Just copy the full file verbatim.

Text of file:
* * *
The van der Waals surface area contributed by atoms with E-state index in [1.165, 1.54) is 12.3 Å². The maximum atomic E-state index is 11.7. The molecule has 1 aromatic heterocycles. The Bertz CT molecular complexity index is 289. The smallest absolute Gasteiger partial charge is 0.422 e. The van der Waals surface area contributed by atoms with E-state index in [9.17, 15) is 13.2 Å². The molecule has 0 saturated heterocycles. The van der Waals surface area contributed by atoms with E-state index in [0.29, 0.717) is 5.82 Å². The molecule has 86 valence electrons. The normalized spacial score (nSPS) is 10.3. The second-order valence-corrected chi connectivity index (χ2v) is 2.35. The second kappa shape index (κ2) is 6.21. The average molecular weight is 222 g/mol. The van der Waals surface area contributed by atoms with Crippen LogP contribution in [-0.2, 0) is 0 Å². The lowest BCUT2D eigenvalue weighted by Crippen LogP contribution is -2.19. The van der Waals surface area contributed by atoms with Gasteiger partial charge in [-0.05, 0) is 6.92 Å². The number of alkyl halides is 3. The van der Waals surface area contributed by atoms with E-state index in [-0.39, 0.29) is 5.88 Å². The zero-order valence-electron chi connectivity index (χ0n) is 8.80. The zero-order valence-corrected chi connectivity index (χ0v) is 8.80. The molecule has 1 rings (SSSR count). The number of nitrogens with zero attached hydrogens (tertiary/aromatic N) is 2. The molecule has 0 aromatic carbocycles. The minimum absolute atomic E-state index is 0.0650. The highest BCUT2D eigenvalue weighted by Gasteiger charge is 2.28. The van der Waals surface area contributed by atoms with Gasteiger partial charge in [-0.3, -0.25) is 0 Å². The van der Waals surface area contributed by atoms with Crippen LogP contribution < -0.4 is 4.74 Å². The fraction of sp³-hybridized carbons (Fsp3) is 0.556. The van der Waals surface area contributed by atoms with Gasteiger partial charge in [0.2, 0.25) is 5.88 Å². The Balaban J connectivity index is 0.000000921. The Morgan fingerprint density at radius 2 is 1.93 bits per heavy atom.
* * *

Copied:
The van der Waals surface area contributed by atoms with E-state index in [1.165, 1.54) is 12.3 Å². The maximum atomic E-state index is 11.7. The molecule has 1 aromatic heterocycles. The Bertz CT molecular complexity index is 289. The smallest absolute Gasteiger partial charge is 0.422 e. The van der Waals surface area contributed by atoms with E-state index in [9.17, 15) is 13.2 Å². The molecule has 0 saturated heterocycles. The van der Waals surface area contributed by atoms with E-state index in [0.29, 0.717) is 5.82 Å². The molecule has 86 valence electrons. The normalized spacial score (nSPS) is 10.3. The second-order valence-corrected chi connectivity index (χ2v) is 2.35. The second kappa shape index (κ2) is 6.21. The average molecular weight is 222 g/mol. The van der Waals surface area contributed by atoms with Crippen LogP contribution in [-0.2, 0) is 0 Å². The lowest BCUT2D eigenvalue weighted by Crippen LogP contribution is -2.19. The van der Waals surface area contributed by atoms with Gasteiger partial charge in [-0.05, 0) is 6.92 Å². The number of alkyl halides is 3. The van der Waals surface area contributed by atoms with E-state index in [-0.39, 0.29) is 5.88 Å². The zero-order valence-electron chi connectivity index (χ0n) is 8.80. The zero-order valence-corrected chi connectivity index (χ0v) is 8.80. The molecule has 1 rings (SSSR count). The number of nitrogens with zero attached hydrogens (tertiary/aromatic N) is 2. The molecule has 0 aromatic carbocycles. The minimum absolute atomic E-state index is 0.0650. The highest BCUT2D eigenvalue weighted by Gasteiger charge is 2.28. The van der Waals surface area contributed by atoms with Gasteiger partial charge in [-0.3, -0.25) is 0 Å². The van der Waals surface area contributed by atoms with Crippen LogP contribution < -0.4 is 4.74 Å². The fraction of sp³-hybridized carbons (Fsp3) is 0.556. The van der Waals surface area contributed by atoms with Gasteiger partial charge in [0.2, 0.25) is 5.88 Å². The Balaban J connectivity index is 0.000000921. The Morgan fingerprint density at radius 2 is 1.93 bits per heavy atom.